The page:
Exploratory Data Analysis is the 4th course in the Coursera data science specialization

Quick Overview
Duration of the course 4 weeks
Work load 3-7 hours pr week, most time will be spend on the projects.
Videos with slides Approximately 5 hours in total.
Quizzes 2, in week 1 and week 2.
Other material No.
Course project 2 peer reviewed projects, in week 1 and week 3, see details below.
Formal prerequisites  This course has hard dependencies on R Programming and The Data Scientist’s Toolbox
Level of difficulty given only the formal prerequisites Easy to Medium. 

  

 

Course Project

 

Project 1: 

You are given a dataset of electric power consumption and four figures. The assignment is to recreate those four figures (colors, text, types, etc.) using the base plotting system, so with a very clear goal you get som hands on experience with the base plotting system. The resulting figures and R scripts to produce them are shared at Github.

Project 2:

In this project you will be exploring a dataset of fine particulate matter polution in the US. You are given 6 questions about the data set, and the assignment is two answer each of them with a single plot. You can any of the plotting systems in R. The resulting figures and R scripts to produce them are uploaded in Coursera.

About the course

This course covers the essential exploratory techniques for summarizing data. These techniques are typically applied before formal modeling commences and can help inform the development of more complex statistical models. Exploratory techniques are also important for eliminating or sharpening potential hypotheses about the world that can be addressed by the data. We will cover in detail the plotting systems in R as well as some of the basic principles of constructing data graphics. We will also cover some of the common multivariate statistical techniques used to visualize high-dimensional data. [Coursera]

What will you learn

Week 1

  • Principles of analytic graphics.
    • Principle 1: Show comparisons
    • Principle 2: Show causality, mechanism, explanation
    • Principle 3: Show multivariate data
    • Principle 4: Integrate multiple modes of evidence
    • Principle 5: Describe and document the evidence
    • Principle 6: Content is king
  • Exploratory graphs: Quick and dirty plots to explore basic questions and hypothesis.
  • Base plotting system: create a plot and add annotations. You learn about:
    • Boxplots
    • Histograms
    • Barplots
    • Scatterplots
    • And more....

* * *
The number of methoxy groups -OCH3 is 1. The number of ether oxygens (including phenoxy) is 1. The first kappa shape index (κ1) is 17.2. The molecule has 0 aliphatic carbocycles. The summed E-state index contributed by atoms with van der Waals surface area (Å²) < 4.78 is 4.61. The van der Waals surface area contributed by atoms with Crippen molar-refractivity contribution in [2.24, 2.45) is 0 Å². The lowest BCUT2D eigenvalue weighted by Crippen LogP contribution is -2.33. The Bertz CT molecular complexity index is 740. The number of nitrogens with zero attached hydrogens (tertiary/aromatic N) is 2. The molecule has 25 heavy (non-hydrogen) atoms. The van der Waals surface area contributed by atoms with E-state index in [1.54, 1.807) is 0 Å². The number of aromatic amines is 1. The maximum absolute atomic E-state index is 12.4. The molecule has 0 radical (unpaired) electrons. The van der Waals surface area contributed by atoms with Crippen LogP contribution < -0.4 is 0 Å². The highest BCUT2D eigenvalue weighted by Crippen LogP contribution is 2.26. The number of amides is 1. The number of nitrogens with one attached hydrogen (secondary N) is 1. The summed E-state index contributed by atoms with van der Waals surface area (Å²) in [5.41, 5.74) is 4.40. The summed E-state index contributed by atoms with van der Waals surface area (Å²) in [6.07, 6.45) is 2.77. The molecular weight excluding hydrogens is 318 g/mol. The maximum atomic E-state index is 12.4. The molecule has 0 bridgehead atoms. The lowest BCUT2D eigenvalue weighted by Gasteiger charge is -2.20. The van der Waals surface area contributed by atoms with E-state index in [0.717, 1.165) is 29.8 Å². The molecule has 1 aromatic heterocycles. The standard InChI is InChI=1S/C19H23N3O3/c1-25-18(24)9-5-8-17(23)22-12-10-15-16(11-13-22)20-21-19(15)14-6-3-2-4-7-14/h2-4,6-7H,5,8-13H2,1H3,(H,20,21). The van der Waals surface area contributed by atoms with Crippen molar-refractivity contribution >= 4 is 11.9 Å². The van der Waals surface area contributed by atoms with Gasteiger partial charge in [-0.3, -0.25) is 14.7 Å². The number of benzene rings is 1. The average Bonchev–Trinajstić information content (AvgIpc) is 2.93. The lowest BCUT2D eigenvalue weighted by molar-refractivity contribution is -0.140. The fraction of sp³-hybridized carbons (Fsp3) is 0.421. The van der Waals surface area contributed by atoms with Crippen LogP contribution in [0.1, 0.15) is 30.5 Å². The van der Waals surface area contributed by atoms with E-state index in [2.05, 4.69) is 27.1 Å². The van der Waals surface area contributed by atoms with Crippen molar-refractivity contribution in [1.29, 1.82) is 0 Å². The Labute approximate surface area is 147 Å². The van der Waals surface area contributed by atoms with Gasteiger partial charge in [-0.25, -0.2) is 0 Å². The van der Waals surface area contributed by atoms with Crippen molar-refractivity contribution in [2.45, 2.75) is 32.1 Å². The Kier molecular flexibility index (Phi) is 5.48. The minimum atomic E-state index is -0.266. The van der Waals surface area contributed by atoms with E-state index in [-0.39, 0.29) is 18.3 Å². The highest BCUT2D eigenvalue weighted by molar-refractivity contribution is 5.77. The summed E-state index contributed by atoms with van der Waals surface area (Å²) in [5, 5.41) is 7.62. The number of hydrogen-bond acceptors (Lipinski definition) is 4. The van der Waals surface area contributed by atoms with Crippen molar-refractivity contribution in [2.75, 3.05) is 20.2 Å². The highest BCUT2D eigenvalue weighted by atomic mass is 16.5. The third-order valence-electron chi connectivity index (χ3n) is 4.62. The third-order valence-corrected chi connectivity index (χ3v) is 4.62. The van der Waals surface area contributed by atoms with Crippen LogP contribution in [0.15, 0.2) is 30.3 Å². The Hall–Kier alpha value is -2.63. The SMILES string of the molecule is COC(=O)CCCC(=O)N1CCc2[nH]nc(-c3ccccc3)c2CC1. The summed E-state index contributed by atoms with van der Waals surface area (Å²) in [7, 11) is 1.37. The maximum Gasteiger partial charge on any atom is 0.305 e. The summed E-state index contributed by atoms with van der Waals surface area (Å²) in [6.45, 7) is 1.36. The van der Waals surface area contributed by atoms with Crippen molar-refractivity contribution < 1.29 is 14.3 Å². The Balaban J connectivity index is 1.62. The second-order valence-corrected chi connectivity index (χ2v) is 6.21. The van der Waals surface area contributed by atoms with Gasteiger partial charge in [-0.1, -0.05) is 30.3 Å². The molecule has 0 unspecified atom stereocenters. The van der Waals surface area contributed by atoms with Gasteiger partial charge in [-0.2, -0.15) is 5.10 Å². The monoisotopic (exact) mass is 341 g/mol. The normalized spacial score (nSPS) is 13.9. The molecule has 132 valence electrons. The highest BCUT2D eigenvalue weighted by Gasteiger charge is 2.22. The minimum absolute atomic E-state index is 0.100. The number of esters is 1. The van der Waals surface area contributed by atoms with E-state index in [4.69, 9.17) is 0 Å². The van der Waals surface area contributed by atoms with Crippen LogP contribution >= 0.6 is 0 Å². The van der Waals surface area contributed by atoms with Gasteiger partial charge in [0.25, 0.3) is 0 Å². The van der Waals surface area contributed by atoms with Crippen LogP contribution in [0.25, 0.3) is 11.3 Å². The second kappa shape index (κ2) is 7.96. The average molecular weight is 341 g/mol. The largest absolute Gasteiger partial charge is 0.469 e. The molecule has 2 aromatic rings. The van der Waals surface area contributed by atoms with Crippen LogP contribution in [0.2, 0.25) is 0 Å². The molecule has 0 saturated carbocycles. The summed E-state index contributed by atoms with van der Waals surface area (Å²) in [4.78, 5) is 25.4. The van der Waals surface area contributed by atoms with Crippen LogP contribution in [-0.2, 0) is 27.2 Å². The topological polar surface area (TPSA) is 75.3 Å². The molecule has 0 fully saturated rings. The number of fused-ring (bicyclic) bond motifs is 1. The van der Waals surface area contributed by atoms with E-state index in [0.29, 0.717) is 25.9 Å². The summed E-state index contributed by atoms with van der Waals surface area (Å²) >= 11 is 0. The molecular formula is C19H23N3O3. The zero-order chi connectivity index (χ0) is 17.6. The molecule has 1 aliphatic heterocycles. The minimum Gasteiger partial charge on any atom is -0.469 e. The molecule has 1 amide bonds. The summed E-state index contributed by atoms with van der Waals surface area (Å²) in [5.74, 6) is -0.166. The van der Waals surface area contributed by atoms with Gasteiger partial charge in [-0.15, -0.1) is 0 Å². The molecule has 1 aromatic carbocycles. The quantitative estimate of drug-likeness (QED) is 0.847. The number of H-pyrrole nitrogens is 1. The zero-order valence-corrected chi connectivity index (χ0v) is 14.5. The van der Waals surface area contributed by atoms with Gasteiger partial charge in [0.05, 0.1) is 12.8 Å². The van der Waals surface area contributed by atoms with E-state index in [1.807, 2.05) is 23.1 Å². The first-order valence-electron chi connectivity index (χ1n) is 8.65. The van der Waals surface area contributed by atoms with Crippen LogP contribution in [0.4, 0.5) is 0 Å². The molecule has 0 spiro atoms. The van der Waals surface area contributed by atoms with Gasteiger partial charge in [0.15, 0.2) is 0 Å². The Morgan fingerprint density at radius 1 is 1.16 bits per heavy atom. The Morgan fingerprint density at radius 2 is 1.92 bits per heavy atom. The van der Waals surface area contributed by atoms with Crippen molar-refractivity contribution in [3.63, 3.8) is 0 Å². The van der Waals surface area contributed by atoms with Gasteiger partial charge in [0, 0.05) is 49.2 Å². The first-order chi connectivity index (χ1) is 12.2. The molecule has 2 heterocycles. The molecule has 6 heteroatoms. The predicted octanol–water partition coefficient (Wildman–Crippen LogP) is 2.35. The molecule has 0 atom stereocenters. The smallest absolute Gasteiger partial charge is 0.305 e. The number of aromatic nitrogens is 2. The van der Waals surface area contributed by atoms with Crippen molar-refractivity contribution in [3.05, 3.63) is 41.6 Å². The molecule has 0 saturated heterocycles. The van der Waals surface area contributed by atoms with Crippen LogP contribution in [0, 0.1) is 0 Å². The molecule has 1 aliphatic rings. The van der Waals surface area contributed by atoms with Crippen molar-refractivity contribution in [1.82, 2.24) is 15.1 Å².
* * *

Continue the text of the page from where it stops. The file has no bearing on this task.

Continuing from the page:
• Graphics devices in R. 
  • Tip: In R Studio, wirting the command example(points) or example(plot) demonstrates the plotting options of base plotting. 

 

Week 2

  • Lattice plotting system: everything is constructed in one go, returning a so-called trellis object. This is not very easy to work with and doesn't seem to be a favourite of the course instructors either.
  • The ggplot2 plotting system: the newest and prettiest plotting system, created by Hadley Wickham as an implementation of the the grammar of graphics.

Week 3

  • Hierarchical clustering. Clustering organizes things that are close into groups. The following questions are explored, though not very deep, and we don't really get any theory.
    • How do we define close?
    • How do we group things?
    • How do we visualize the grouping?
    • How do we interpret the grouping?
  • K-means clustering. A partitioning approach to clustering.
  • Dimension reduction. We are introduced to:
    • PCA: Principal component analysis (which is the same as feature normalization). This is a statistical goal of finding a subset of variables to explain most of the variability.
    • SVD: Singular value decomposition. This is a data compression goal of finding the best matrix with lower rank that still explains the original data.
  • Colors in R plots. Fun for Feinschmeckers.


Week 4

  • Clustering case study. Using cluster analysis to understand human activities from smartphones. This is the dataset you worked with in the course Getting and Cleaning Data, Roger Peng demonstrates how to we can use cluster analysis on movement data collected with smartphones to understand how we can get from the movement data to a conclusion of what the person is doing, eg. standing, sitting, laying, quite fun!
  • Air pollution case study. The speed-talking Roger Peng gives a demonstration of how to explore a dataset, with small quizzes in the video to keep you engaged.

Review

This course is basically about learning how to make plots in R. It is definately one of the easier courses in the specialization. You get an introduction to the three plotting systems in R: base plotting, lattice plotting and ggplot2 and their properties and differences. In later courses the base plotting and ggplot are used frequently, so I suggest to focus on learning (one of) those two. ggplot2 is the newest plotting system, created by Hadley Wickham as an implementation of the the grammar of graphics.

Week 3 and 4 introduces clustering techniques and and dimension reduction, but we never get to practice any of this in quizzes or projects, we might get to that in a later course, though.

Where to go next

Move on:

After finishing this course, consider:
Coursera Reproducible Research, the 5th course in the Coursera data science specialization. Read my review of Reproducible Research Course.

Go deeper:

If you want to explore this topic further, consider these books:

The Grammar of Graphics is a theory or technique used to shorten the distance from mind to page

   

   The Grammar of Graphics, by Leland Wilkinson.

 

 

ggplot2 is an implementation in R of the Grammar of Graphics. ggplot2 is created by Hadley Wickham.

  ggplot2: Elegant Graphics for Data Analysis (Use R!), by Hadley Wickham.

Beautiful Evidence is about how seeing turns into showing, how data and evidence turn into explanation.

  Beautiful Evidence, by Edward Tufte